The day had started innocuously enough. I woke up and smiled at my woman and child, who guard over my sleep every night from a neat frame on my bedside table, right next to Dani Pandes, a seven-inch tall black-and-white teddy bear with the Barça crest stitched to his belly that I had picked up at the stadium less than a week before. Ho ho ho, my new room in a relatively humble working class neighborhood of l’Hospitalet, not Barcelona, is nothing if not homely. I greeted both my family and Dani with a cheery good morning but all three just stared at me in return, which I considered somewhat off-putting. No matter, I would refuse to let myself drift into negativity.
I went to the market and came back with two baguettes and 150 grams of blue cheese, which, together with the brie, eggs, tomatoes, mushrooms and parsley made for an arsenal with which any self-respecting breakfast aficionado would feel ready to face the morning, although I have to say that if the clock had already crept past one in the afternoon by the time I sat down to eat, it was early. I digress. The point is that somewhere between waking up and my first meal of the day I just knew. Come nightfall we would be Victorious. We would force the ball down the throats of these nazi swine to score goals that would make grown men weep with unbridled joy like the spirit of a teenage girl trapped in the hairy body of a middle-aged bartender.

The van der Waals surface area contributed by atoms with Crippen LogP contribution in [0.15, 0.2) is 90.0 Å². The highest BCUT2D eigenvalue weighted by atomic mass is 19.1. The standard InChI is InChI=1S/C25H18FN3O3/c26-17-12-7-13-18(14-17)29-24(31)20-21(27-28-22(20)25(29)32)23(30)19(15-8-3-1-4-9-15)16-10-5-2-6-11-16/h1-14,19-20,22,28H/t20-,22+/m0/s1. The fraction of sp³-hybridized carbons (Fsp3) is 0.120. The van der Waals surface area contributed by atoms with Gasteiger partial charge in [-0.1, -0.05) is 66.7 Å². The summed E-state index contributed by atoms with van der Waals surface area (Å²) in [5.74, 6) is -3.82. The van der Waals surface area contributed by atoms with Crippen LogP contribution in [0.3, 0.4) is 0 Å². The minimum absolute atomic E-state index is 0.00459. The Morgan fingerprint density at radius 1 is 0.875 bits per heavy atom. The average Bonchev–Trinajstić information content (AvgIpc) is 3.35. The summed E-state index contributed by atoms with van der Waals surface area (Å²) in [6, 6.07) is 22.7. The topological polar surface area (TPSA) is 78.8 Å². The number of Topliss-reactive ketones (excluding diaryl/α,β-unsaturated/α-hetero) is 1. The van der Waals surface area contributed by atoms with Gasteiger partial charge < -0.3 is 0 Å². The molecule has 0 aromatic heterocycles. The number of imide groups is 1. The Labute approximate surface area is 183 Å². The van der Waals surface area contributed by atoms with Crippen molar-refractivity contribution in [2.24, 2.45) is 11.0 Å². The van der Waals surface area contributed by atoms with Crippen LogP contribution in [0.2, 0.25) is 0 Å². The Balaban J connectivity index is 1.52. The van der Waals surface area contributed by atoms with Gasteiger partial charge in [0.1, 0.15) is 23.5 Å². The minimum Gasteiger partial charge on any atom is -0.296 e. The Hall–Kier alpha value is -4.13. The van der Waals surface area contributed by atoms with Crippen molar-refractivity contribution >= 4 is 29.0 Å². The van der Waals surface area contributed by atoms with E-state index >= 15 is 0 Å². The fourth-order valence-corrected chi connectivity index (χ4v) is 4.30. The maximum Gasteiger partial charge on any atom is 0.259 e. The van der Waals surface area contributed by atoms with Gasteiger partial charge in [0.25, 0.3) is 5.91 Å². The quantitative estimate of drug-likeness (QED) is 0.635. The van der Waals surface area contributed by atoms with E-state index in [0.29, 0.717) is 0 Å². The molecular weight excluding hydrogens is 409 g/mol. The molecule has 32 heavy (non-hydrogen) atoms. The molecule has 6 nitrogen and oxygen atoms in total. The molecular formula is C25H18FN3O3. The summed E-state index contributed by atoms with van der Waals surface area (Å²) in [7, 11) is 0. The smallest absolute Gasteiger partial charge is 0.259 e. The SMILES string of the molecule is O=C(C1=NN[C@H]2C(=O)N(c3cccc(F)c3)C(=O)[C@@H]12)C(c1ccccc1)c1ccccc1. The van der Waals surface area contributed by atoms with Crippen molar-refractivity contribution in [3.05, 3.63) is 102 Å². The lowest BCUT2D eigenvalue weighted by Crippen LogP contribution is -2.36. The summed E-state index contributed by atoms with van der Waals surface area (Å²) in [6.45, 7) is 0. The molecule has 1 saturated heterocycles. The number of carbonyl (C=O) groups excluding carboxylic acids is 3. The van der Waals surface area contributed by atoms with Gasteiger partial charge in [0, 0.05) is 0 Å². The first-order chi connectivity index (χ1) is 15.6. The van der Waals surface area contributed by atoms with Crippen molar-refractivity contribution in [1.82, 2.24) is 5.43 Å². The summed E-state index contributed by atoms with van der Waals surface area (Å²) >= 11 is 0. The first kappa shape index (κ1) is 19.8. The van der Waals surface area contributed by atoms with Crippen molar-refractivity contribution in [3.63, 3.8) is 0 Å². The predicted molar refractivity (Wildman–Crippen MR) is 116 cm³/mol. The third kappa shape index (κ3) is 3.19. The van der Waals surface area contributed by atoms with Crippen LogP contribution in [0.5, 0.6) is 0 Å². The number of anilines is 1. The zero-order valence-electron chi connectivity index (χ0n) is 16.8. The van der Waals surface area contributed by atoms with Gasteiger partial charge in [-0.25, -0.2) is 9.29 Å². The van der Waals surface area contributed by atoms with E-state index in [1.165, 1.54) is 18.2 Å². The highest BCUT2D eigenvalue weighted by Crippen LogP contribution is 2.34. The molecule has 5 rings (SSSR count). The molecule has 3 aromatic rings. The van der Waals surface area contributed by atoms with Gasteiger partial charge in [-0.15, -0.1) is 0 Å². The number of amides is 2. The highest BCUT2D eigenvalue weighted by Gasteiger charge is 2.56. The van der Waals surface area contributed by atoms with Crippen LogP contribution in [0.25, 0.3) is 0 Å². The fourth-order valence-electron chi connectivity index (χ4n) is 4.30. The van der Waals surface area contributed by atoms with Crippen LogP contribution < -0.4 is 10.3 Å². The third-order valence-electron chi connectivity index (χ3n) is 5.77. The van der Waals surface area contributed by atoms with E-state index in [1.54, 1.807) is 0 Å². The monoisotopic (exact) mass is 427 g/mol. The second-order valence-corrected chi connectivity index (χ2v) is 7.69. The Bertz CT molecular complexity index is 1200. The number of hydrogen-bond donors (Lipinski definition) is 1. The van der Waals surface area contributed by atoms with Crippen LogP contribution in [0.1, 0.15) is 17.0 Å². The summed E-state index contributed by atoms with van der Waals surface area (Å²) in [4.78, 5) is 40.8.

Don’t ask me how I knew, that is irrelevant. Somebody told me that what really mattered was not why I felt that we would win, but whether or not my prophecies tended to fulfill themselves, which was a fair question, the answer to which I have forgotten. We live in interesting times, in the oriental sense of the word, and good answers to good questions are not always coherent. What is important is that we remain True, and I honestly believed that we would cruelly bludgeon to death these hounds from hell like a heartless bastard with a duffle bag full of unwanted puppies. My feeling was boldened when I found out that our opponents would miss not only Diego Costa, but Arda Turan as well. Those are arguably Atletico Madrid’s two best players, Bubba, so how do you like them mattresses?